http://www.forbes.com/2009/04/20/pirate ... bases.html
Security At Sea
Claude Berube, 04.20.09, 03:15 PM EDT
To stop the pirates, build a network of off-shore bases.
The most recent spate of piracy has established three irrefutable principles.
First, that piracy occurs because it has a largely lawless land from which to operate. Second, that while the number of attacks has been small relative to the number of transits, shipping companies as well as their ships and crews face significant consequences if they are taken. Third, that coalition naval forces, while extremely efficient in carrying out their mission, still have too few assets to adequately patrol the western Indian Ocean.
Any long-term solution for the Somali pirate problem must address each of these premises in order to ensure consistent seaborne stability. And under the current conditions, a public-private collaborative enterprise might be the answer.
Private industry has already played some role in fending off attackers. Both non-lethal and armed security personnel have been hired to protect some ships--but both options have shortcomings.
In the case of the former, one firm simply stopped its service when it appeared the Somali pirates were becoming too violent; in the latter, some shipping companies are concerned about increased insurance rates for having armed security on board, the potential for the escalation of force and endangerment, or the simple arms restrictions imposed to varying degrees by different ports and nations.
The private military company Xe (formerly Blackwater) has offered its ship as an escort--which includes armed security, small boats and air platforms--but to date it hasn't had any customers in the region. Ships have also tried setting up deterrent devices on board; however these are not ideal when dealing with pirates who have proved to be highly adaptive in their approach.
Coalition naval forces based at nearby stations have performed extremely well, but again the territory has proved too large for the number of available dedicated platforms--even when assets are specifically directed to convoy freighters and tankers.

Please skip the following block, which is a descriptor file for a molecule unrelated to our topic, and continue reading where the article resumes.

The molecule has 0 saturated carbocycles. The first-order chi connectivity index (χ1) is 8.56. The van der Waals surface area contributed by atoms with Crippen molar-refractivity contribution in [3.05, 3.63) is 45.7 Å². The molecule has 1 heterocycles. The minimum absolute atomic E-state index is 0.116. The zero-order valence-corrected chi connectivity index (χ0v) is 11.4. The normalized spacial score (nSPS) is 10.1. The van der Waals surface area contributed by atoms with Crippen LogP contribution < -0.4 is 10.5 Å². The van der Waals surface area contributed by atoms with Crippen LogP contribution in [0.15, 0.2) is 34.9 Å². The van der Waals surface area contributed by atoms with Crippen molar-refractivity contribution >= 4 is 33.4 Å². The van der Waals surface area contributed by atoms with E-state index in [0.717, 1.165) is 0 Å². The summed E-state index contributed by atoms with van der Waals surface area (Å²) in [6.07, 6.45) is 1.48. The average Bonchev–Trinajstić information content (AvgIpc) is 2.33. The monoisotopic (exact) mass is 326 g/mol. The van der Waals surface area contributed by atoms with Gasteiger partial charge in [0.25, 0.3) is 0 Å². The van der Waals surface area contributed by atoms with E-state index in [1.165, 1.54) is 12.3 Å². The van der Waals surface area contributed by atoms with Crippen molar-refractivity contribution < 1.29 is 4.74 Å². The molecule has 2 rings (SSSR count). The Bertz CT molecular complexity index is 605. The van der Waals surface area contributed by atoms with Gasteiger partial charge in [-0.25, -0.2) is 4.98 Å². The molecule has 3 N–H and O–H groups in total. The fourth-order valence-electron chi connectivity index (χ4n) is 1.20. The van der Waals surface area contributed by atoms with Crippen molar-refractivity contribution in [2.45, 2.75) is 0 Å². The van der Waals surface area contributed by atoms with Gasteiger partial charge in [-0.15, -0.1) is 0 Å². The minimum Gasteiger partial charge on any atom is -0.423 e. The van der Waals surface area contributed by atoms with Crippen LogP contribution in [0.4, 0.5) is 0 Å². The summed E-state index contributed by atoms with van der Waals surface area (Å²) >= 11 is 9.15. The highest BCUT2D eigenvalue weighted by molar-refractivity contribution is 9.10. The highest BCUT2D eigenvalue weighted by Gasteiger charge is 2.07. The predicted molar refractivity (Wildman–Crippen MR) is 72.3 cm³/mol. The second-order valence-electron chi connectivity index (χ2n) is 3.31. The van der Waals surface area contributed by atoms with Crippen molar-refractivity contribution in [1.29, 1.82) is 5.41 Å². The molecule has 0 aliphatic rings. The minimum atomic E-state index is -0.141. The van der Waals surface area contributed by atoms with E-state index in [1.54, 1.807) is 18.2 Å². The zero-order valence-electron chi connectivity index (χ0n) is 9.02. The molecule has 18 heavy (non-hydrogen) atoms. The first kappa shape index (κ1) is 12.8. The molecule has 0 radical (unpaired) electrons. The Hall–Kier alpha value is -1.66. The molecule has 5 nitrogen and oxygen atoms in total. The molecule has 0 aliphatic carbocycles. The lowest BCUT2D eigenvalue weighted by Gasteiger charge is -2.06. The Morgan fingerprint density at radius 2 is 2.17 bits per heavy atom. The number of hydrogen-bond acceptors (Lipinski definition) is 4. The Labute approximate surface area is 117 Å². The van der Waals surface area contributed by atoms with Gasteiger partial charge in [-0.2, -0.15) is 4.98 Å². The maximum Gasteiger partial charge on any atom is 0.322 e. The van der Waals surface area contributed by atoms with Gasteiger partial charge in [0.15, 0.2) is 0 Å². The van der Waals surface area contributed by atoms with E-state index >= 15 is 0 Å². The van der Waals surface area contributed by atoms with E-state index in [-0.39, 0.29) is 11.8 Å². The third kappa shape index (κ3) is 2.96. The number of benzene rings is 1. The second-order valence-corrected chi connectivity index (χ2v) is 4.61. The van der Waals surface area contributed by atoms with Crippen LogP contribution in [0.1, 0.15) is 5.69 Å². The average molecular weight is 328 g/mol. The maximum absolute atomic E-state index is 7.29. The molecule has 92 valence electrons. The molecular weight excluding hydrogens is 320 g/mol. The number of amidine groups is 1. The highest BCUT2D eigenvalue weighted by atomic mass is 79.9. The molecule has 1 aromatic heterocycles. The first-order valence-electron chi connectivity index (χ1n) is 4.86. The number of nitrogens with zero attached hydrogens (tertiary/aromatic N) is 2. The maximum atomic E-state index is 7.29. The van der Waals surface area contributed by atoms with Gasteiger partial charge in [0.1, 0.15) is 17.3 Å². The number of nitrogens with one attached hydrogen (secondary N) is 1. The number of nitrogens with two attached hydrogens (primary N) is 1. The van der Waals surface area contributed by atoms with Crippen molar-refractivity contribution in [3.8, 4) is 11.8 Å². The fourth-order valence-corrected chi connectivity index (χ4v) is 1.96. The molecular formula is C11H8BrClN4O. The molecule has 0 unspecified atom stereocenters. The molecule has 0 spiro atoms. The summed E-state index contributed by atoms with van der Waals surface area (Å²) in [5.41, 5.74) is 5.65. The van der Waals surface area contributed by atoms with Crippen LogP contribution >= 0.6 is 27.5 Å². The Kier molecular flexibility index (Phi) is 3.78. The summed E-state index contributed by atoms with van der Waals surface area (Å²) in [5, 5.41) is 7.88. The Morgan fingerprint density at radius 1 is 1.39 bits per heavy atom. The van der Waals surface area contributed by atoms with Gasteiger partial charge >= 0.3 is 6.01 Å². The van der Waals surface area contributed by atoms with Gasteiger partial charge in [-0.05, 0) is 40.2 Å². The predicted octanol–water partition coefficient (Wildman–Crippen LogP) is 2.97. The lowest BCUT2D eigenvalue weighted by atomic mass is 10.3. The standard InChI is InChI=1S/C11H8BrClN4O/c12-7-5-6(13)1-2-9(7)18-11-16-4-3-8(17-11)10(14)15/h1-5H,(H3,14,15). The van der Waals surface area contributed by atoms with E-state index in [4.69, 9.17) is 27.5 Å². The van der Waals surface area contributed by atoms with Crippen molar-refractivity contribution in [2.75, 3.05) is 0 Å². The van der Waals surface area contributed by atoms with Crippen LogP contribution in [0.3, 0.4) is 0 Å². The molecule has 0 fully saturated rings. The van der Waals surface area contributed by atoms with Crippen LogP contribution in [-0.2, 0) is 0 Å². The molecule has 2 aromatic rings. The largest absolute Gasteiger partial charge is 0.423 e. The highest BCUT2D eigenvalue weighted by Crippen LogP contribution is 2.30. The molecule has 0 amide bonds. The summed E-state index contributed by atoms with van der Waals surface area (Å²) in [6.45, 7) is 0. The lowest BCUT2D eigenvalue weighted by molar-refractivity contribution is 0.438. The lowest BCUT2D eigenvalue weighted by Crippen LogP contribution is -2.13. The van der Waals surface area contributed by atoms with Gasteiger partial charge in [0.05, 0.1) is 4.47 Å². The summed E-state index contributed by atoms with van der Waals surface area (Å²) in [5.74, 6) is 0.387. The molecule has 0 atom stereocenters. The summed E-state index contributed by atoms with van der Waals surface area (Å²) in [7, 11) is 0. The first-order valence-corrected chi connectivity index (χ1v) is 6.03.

Should the shipping industry find that its regional operational cost or ransom payments are exceeding some pre-determined threshold, it may want to pursue a different, longer-term option.
During the Battle of the Atlantic, U-Boat attacks targeted ships, which were often lost despite the presence of Allied ships and the use of convoys. One of the moves that abated the U-Boat threat was an increased use of airborne anti-submarine warfare planes. For the first few years, when patrol aircraft were land-based, U-Boats were able to attack in the black spots between various coverage areas. As the war progressed, though, aircraft acquired longer range--and, more important, convoys had their own air patrols on escort carriers, which essentially eliminated the black spots.
If the shipping industry applied this strategy to today's piracy threat, it could establish a series of interlocking security outposts in the Gulf of Aden as well as along the coastlines of Somalia and, farther south, Kenya.
Building bases in the sea is not new. In the 1990s, for example, the Pentagon considered using large mobile offshore bases that were capable of logistics or operational support.
The shipping industry could explore this option, setting up modified oil rigs at specific points along sea lanes, where manned or unmanned aerial surveillance platforms or small, private-security, high-speed patrol and intercept craft could be based. These outposts could be responsible for surveillance duties, steering local freighters or tankers away from potential threats and cooperating with coalition naval forces.
If oil rigs don't prove fiscally feasible, then another option might already be available--through one of the companies that has first-hand experience with piracy. Maersk Line Limited, whose ship the Maersk Alabama has been one of the 2009 targets, has proposed to the Department of Defense that S-class container ships be used as afloat forward-staging bases. Such assets could provide stability needed for legitimate commerce in that region.
Just as important is deterring illegal fishing in the area, which is part of the reason Somali fishermen turn toward criminal piracy. Ideally, a secure and economically viable fishing region would provide more stability ashore--and, as a result, at sea--by destabilizing the criminal rings themselves.
Today black spots or shadow zones around Somalia only benefit criminals. But well-lit watchtowers, in the form of maritime security outposts, can help change that.
Claude Berube teaches at the U.S. Naval Academy and has written several articles on maritime security. The views expressed are his alone.